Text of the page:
Your “Sputnik Moment” on the GMAT
Way back in the 1960s, the United States was arguably the most advanced country when it came to space exploration (where do you think they picked up the term “This isn’t rocket science”). However, the Soviet Union launched the first satellite, the Sputnik 1, and beat the USA into space.
From this event we get the term “A Sputnik moment”, which is a point where people realise that they are threatened or challenged and have to redouble their efforts to catch up.
How does this matter for the GMAT? Well, it matters because you never know when your strengths are going to let you down. I have quite a few students who claim that they needn’t worry about Quant.
I assume you meant “I will score a 51”. If what you are actually meaning is “I might score a 51 given I have studied for CAT, and have an Engineering background” you will be mighty mistaken!
I feel the notion that “GMAT Quant is simple” is one of the biggest myths. A few months ago one of my students (IIT Mumbai, Mathematics Olympiad) ended up with a 50 in Quant!
Let us take a sample case. We have 2 students: A and B who have relative same quant skills. Let us see what a small difference can do to their overall scores:
Student A: Quant Raw Score 51, Verbal Raw Score 38
Student B: Quant Raw Score 47, Verbal Raw Score 38
Let us analyze how much they would score with the SAME verbal score but a difference of around 4 points in Quant.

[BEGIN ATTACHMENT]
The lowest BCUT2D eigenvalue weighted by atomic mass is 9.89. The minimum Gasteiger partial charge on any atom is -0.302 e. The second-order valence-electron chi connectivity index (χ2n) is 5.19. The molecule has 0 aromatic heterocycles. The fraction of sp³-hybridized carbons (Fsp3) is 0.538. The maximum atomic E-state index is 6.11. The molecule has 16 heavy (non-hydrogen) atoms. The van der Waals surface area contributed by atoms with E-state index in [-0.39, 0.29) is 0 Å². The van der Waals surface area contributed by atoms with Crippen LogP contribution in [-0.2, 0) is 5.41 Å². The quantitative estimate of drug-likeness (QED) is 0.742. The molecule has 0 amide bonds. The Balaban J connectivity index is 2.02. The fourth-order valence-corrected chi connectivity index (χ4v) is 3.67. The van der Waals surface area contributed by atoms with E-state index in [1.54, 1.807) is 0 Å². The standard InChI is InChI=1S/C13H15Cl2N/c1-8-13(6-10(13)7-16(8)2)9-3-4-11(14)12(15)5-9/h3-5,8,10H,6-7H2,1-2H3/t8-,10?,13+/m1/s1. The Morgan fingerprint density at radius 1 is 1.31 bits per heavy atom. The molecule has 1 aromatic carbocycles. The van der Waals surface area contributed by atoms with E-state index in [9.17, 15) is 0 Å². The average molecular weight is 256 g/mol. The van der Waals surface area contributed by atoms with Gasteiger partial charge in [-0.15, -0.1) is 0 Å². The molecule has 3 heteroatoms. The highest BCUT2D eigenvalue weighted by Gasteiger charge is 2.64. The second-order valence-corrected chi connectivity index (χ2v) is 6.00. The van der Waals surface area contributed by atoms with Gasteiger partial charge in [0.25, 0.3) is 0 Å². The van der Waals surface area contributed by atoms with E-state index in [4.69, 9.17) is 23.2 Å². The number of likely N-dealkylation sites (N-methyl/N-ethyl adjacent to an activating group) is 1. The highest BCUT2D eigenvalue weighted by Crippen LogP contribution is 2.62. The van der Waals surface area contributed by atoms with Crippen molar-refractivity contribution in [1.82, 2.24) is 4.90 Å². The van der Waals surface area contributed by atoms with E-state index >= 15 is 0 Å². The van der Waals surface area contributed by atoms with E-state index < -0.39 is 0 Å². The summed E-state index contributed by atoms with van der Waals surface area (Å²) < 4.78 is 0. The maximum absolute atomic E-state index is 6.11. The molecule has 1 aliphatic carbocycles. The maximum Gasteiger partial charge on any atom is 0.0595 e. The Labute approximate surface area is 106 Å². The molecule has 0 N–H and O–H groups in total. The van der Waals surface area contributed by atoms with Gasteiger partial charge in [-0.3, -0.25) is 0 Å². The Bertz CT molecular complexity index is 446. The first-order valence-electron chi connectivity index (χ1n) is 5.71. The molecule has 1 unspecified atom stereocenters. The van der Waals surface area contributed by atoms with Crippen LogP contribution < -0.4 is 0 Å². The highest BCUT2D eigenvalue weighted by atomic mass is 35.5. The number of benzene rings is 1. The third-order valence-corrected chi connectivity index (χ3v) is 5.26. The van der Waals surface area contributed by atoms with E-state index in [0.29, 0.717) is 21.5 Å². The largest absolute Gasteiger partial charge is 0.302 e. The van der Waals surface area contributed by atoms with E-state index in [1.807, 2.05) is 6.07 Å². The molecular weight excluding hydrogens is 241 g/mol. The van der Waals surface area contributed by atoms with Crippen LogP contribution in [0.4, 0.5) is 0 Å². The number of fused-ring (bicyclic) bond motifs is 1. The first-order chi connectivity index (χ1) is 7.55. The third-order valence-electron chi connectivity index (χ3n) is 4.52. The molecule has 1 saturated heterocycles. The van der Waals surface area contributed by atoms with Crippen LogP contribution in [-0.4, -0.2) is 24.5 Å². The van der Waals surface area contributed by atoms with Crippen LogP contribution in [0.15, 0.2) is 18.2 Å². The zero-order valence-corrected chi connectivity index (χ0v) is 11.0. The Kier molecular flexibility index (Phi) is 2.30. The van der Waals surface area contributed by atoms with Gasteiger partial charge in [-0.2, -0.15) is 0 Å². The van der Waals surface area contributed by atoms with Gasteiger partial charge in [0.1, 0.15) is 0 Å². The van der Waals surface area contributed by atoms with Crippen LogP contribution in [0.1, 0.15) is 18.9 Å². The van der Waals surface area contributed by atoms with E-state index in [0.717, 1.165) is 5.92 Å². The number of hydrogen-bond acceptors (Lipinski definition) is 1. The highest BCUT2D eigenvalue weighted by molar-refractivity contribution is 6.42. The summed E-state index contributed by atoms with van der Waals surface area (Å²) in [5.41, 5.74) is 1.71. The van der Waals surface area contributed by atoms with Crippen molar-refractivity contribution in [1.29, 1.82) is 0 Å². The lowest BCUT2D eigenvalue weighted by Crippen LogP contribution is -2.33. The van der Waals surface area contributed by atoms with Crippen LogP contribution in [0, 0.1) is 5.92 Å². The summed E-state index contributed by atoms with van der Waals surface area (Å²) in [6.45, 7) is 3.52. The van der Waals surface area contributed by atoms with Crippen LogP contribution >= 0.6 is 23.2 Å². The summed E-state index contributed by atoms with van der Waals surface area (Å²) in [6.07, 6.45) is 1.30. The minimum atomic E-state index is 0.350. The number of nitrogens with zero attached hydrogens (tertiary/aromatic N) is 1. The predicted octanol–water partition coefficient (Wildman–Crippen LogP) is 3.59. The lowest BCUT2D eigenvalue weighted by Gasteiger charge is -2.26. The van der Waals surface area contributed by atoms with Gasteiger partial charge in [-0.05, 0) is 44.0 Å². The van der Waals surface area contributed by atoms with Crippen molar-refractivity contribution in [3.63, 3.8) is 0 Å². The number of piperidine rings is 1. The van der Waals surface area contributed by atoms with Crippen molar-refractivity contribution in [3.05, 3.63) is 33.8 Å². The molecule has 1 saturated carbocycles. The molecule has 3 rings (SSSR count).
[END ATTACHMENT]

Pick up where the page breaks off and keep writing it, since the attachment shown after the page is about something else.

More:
Student A: 720
Student B: 690
A 30 point difference may not seem earth shattering but let us put it in perspective. Let us look at the median (not mean) GMAT scores of the top 15 schools in the US.
It is in this perspective that the difference shows up. Student A has managed to beat the median score of 14 out of 15 top US BSchools! A definite plus when you are applying. Student B however managed to score below the median GMAT for ALL the 15 schools!!
“No matter what people say about GMAT being “just a number” (Don’t believe when they say the same for “age” too!) – the fact remains that Indian applicants are applying with higher than average GMAT Scores – it becomes a make or break factor in your application.
Where does all this lead to? Well, the Sputnik moment! Don’t take your strengths for granted. Have a nose on the grindstone attitude and ensure that you are able to maximize it.
Do you think you have faced such Sputnik moments in your life? If yes then please do let me know in the comments below.
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